Should you tidy your office? 19th Century historian Thomas Carlyle versus my mate Antony

Published on 8 June 2020 by Adam Leigh

I have a dear friend Antony who is unable to throw anything away.

A senior partner for a leading City firm, I can proudly tell you he is a corporate real estate lawyer, revered and respected for his brilliance and integrity by clients and colleagues alike.

Unfortunately, his genius comes at a price. He is unable to part with memorabilia of any sort – Spurs’ programmes, theatre tickets, casual correspondence, unread magazines, recently read magazines, love letters, bank statements and utility bills stretching back decades. It is too heart-wrenching and anxiety-inducing for him to fill his car to make the trip to the local refuse tip. (Like he’d know where it was!)

He and I see the world through different lenses: mine neat, orderly and denuded of clutter, his chock-full of wistful memories and curiosity.

Antony has just had to endure significant personal turmoil. The firm where he has worked since 1987 is moving office, requiring him to choose what to bring to the new paper-free premises from his current room. After a major first tidy up and cull, its contents fitted neatly into 65 boxes. His long-suffering wife was out when he brought 18 of them home, surreptitiously storing them (as per the visual above) in less-frequented sections of his lovely house.

One day, he believes, you might need the decaying file at the bottom of Box 41, despite the plaintiff having died in 1989 and the defendant long-since decamped to a retirement home in Boca Rotan, Florida. He told me yesterday that he was vindicated by recently finding a 30 year old B&Q receipt for a radiator valve that helped him resolve a family property dispute. You just never know what you are going to need from the past, he would argue.

Which prompted me to tell him the story of Thomas Carlyle’s famous three volume history of The French Revolution.

In 1834, the philosopher John Stuart Mill took a hefty advance from a publisher to write a general history of the French Revolution but realised he was over-committed with other projects. He persuaded his friend Thomas Carlyle to write it instead. Coveting immediate fame, Carlyle bashed out Volume 1 in a determined frenzy of effort.

He sent it to Mill for review and awaited feedback. On the night of 6th March 1835, Mill turned up at Carlyle’s house in Cheyne Walk “the very picture of desperation.” Mill had left the manuscript with his friend Mrs Taylor, whose illiterate servant had used it to light a fire. All that was left were a few charred leaves and much embarrassment.

Carlyle, rather than resorting to his own version of revolutionary retribution, was the embodiment of reasonableness. He told Mill not to worry and that he would simply start again.

After Mill departed, his first word’s to his wife were “ … the poor fellow is terribly cut up. We must endeavour to hide from him how very serious this business is for us.” He desperately needed the money but more worryingly, for some reason he had destroyed his notes and declared “I remember and can still remember less of it than of anything I ever wrote with such toil. It is gone.”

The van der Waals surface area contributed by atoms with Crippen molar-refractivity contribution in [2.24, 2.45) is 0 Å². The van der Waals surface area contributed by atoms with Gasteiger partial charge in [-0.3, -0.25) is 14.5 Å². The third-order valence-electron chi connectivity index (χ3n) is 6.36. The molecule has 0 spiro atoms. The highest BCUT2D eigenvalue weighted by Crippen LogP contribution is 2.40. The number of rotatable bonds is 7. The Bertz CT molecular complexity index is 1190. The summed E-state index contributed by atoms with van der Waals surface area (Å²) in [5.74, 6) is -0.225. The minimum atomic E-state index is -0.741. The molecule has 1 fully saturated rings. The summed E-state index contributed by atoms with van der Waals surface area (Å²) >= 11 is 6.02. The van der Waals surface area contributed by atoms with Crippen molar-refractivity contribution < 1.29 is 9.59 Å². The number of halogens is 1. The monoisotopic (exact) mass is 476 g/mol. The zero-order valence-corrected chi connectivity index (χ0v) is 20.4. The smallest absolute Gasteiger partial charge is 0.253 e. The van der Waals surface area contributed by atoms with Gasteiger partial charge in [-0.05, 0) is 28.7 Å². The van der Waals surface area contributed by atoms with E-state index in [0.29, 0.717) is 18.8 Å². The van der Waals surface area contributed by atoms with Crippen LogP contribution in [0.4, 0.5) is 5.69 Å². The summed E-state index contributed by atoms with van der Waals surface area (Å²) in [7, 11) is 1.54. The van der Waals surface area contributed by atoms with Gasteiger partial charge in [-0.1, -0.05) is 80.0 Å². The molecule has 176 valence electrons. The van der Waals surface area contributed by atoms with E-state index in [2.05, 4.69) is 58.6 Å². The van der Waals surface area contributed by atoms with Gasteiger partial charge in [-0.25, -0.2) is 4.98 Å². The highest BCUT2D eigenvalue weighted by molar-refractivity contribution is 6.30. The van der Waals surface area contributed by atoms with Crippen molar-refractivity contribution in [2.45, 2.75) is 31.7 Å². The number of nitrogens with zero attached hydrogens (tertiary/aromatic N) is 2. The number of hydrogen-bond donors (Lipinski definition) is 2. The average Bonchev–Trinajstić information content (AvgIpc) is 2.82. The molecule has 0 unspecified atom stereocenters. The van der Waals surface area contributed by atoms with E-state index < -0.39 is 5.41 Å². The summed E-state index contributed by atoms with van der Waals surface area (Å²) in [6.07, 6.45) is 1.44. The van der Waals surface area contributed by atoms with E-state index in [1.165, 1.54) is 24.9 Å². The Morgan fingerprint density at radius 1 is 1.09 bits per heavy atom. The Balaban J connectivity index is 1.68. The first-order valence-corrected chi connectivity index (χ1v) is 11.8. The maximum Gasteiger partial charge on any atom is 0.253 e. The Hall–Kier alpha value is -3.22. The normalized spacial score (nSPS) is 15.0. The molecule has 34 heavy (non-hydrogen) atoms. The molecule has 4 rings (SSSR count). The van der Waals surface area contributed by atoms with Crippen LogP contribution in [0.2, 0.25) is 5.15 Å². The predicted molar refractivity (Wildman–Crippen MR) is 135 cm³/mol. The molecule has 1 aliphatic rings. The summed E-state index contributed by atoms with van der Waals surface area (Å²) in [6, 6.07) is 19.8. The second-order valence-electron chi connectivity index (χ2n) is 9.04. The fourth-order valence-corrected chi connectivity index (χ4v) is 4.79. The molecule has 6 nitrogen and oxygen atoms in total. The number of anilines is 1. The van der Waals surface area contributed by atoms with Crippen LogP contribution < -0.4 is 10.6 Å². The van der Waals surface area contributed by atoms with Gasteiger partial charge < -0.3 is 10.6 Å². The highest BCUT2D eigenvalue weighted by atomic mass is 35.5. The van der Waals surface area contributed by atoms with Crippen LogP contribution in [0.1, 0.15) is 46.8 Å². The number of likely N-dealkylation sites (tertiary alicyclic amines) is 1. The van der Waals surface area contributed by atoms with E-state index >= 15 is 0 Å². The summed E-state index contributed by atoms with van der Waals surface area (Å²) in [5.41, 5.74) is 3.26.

That night, providentially, he was visited in his sleep by his dead father and brother, who told him not to be such a wimp and get on with writing it again. He asked Mill the next morning for some money which he used to buy paper and got to work. He wrote Volumes 2 and 3 and then by some miracle, re-produced the first from memory, or as he put it poetically “directly and flamingly from the heart.” It was published to significant and universal acclaim and the rest is history. (French Revolutionary history that is.)

If Carlyle had Antony’s byzantine filing system, he would have been spared a lot of angst.  His ambition, however, had told him once a task is completed to move forward free from the clutter of the past. 

Which is the right approach?

Microsoft servers buried somewhere in the ocean have allowed us to store our commercial lives without recourse to endless reams of environmentally unfriendly paper. Wherever we chose to sit, from coffee-shop to a garden, will be the scene of our greatest triumphs or disasters. You don’t need a cluttered desk to show you are busy or important.

But memories also need to be tangible. We want to hold them in our hands without having to rely simply on the hard drive of our laptops. We should talk about them and process the contribution they have made to the narrative of our careers.

The evidence of our accomplishments has to be easily retrieved, whether virtual or in print. Let’s celebrate the moments that got us to this point. Our personal histories are the foundation of our future experiences. We need to be reminded of mistakes and re-acquainted with moments of long-forgotten triumph.

So, corporate sentimentality and nostalgia can be healthy. Whilst Antony’s 65 boxes may be excessive, they are testament to the successes and failures that have shaped him and his desire to learn as he progresses in his career. Thomas Carlyle could have saved himself a lot of candle-lit late nights if he had treated his research with similar reverence.

Of course, I am not actually condoning his ludicrous hoarding. Being a collector of dental gum imprints, menu cards from formal dinners and the internal phone list 1991 is nothing to celebrate. It’s a bloody illness.